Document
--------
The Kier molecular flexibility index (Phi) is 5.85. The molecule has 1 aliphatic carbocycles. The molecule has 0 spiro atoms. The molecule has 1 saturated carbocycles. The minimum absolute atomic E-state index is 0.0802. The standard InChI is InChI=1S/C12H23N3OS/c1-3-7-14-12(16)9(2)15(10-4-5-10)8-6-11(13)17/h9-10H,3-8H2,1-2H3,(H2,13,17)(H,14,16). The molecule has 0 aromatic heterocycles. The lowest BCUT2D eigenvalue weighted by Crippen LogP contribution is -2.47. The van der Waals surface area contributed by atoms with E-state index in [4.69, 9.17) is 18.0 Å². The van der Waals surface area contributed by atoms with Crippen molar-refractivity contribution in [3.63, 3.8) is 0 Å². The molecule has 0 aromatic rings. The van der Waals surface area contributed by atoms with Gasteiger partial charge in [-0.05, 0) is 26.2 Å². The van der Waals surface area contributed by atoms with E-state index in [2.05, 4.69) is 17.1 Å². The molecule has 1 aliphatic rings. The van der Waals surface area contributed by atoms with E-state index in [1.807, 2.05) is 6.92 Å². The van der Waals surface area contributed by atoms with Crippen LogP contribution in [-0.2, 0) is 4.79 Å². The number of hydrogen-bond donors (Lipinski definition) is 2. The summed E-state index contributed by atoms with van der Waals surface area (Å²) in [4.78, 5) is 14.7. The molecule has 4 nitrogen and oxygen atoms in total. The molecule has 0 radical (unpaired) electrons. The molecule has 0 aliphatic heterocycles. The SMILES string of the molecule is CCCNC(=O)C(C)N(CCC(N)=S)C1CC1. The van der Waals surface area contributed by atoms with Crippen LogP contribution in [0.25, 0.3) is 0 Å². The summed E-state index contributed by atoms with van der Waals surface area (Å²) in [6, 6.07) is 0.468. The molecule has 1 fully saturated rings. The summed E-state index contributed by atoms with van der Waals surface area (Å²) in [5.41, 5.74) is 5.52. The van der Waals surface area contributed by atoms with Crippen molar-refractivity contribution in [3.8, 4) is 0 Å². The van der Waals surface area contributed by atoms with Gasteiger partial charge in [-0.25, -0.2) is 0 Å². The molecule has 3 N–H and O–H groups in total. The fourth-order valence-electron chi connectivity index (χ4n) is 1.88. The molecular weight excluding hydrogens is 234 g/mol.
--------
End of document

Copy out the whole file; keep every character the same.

The Kier molecular flexibility index (Phi) is 5.85. The molecule has 1 aliphatic carbocycles. The molecule has 0 spiro atoms. The molecule has 1 saturated carbocycles. The minimum absolute atomic E-state index is 0.0802. The standard InChI is InChI=1S/C12H23N3OS/c1-3-7-14-12(16)9(2)15(10-4-5-10)8-6-11(13)17/h9-10H,3-8H2,1-2H3,(H2,13,17)(H,14,16). The molecule has 0 aromatic heterocycles. The lowest BCUT2D eigenvalue weighted by Crippen LogP contribution is -2.47. The van der Waals surface area contributed by atoms with E-state index in [4.69, 9.17) is 18.0 Å². The van der Waals surface area contributed by atoms with Crippen molar-refractivity contribution in [3.63, 3.8) is 0 Å². The molecule has 0 aromatic rings. The van der Waals surface area contributed by atoms with Gasteiger partial charge in [-0.05, 0) is 26.2 Å². The van der Waals surface area contributed by atoms with E-state index in [2.05, 4.69) is 17.1 Å². The molecule has 1 aliphatic rings. The van der Waals surface area contributed by atoms with E-state index in [1.807, 2.05) is 6.92 Å². The van der Waals surface area contributed by atoms with Crippen LogP contribution in [-0.2, 0) is 4.79 Å². The number of hydrogen-bond donors (Lipinski definition) is 2. The summed E-state index contributed by atoms with van der Waals surface area (Å²) in [4.78, 5) is 14.7. The molecule has 4 nitrogen and oxygen atoms in total. The molecule has 0 radical (unpaired) electrons. The molecule has 0 aliphatic heterocycles. The SMILES string of the molecule is CCCNC(=O)C(C)N(CCC(N)=S)C1CC1. The van der Waals surface area contributed by atoms with Crippen LogP contribution in [0.25, 0.3) is 0 Å². The summed E-state index contributed by atoms with van der Waals surface area (Å²) in [6, 6.07) is 0.468. The molecule has 1 fully saturated rings. The summed E-state index contributed by atoms with van der Waals surface area (Å²) in [5.41, 5.74) is 5.52. The van der Waals surface area contributed by atoms with Crippen molar-refractivity contribution in [3.8, 4) is 0 Å². The van der Waals surface area contributed by atoms with Gasteiger partial charge in [-0.25, -0.2) is 0 Å². The molecule has 3 N–H and O–H groups in total. The fourth-order valence-electron chi connectivity index (χ4n) is 1.88. The molecular weight excluding hydrogens is 234 g/mol.